3. Wants vs. Needs (continued)
Were you puzzled by why each budget item was followed by a “…so” phrase? Did you notice that if that phrase changed, so would the level of the hierarchy… even when the budget item stayed the same? For example, if you were buying groceries “so you could create a gourmet meal”, then that would move the need being satisfied up into the self-actualizing level. Likewise, if you were eating out “so you can feel better after a bad day,” you are satisfying esteem and ego rather than a physiological need.
Can you see that you can save to meet all level of needs? Can you see that you can meet needs at all levels by spending at different levels, too? Here is where needs become wants. For example, you need to feel loved and like you belong when you are with family. There are costly ways and inexpensive ways to do this. Helping your sister out with child care while she goes to work and having a nutritious, low-cost meal ready for her when she gets home satisfies this need as much as spending more than you can afford on a gift you want to give her. While we may want expensive jewelry, what we may need is some tender loving care from our family.
The slide into debt
is slippery when we tell ourselves statements that on the surface sound rational—“I have no choice but to charge it.” “ I’m just buying necessities I need” or “I don’t earn enough to buy the basics so I’ve gotta charge it” or “I’ve gotta have that because I’ve had a bad day and need a payback”.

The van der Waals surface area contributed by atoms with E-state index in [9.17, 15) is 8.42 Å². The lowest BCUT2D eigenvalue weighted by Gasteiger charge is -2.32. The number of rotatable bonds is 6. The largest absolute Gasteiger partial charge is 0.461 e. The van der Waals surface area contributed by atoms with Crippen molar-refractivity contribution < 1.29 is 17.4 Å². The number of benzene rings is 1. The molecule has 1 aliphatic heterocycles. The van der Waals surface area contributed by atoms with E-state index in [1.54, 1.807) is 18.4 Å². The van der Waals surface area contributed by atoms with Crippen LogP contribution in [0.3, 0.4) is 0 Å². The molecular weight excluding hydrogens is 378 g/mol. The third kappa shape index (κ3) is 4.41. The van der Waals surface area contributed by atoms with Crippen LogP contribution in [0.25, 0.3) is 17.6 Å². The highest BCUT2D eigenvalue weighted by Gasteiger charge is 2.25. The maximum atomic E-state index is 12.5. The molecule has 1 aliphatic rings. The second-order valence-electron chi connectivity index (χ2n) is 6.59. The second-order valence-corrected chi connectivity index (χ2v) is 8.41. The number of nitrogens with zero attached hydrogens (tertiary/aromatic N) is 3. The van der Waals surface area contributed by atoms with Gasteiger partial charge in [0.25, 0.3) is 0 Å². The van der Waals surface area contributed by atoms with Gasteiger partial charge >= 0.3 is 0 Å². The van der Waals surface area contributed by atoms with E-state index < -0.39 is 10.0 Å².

Let’s step back for a moment and recap the relationship between needs, wants and our financial plan. The important things to remember are:
- To distinguish needs from wants
- That every financial planning decision can fulfill needs on several levels
- That once a need is satisfied, we become motivated by other needs
- That Love and Esteem needs are often wants that we elevate to needs
- That Love and Esteem needs can sabotage our financial plans when we attempt to satisfy them by buying “things” to gain love, attention and approval
- That when we feel stress, we often become fixated on a specific need in the hierarchy which interferes with our ability to actualize our potentials
- That because every financial planning decision can fulfill needs on several levels, it’s very easy to create irrational beliefs during the financial planning process and, in effect, lie to ourselves that a want is really a need
- That a financial plan based on irrational beliefs and self-deception contributes to increasing debt
- That it’s difficult to judge what needs people are satisfying because one behavior, such as saving, may satisfy any number of needs
- That you can save more if you spend less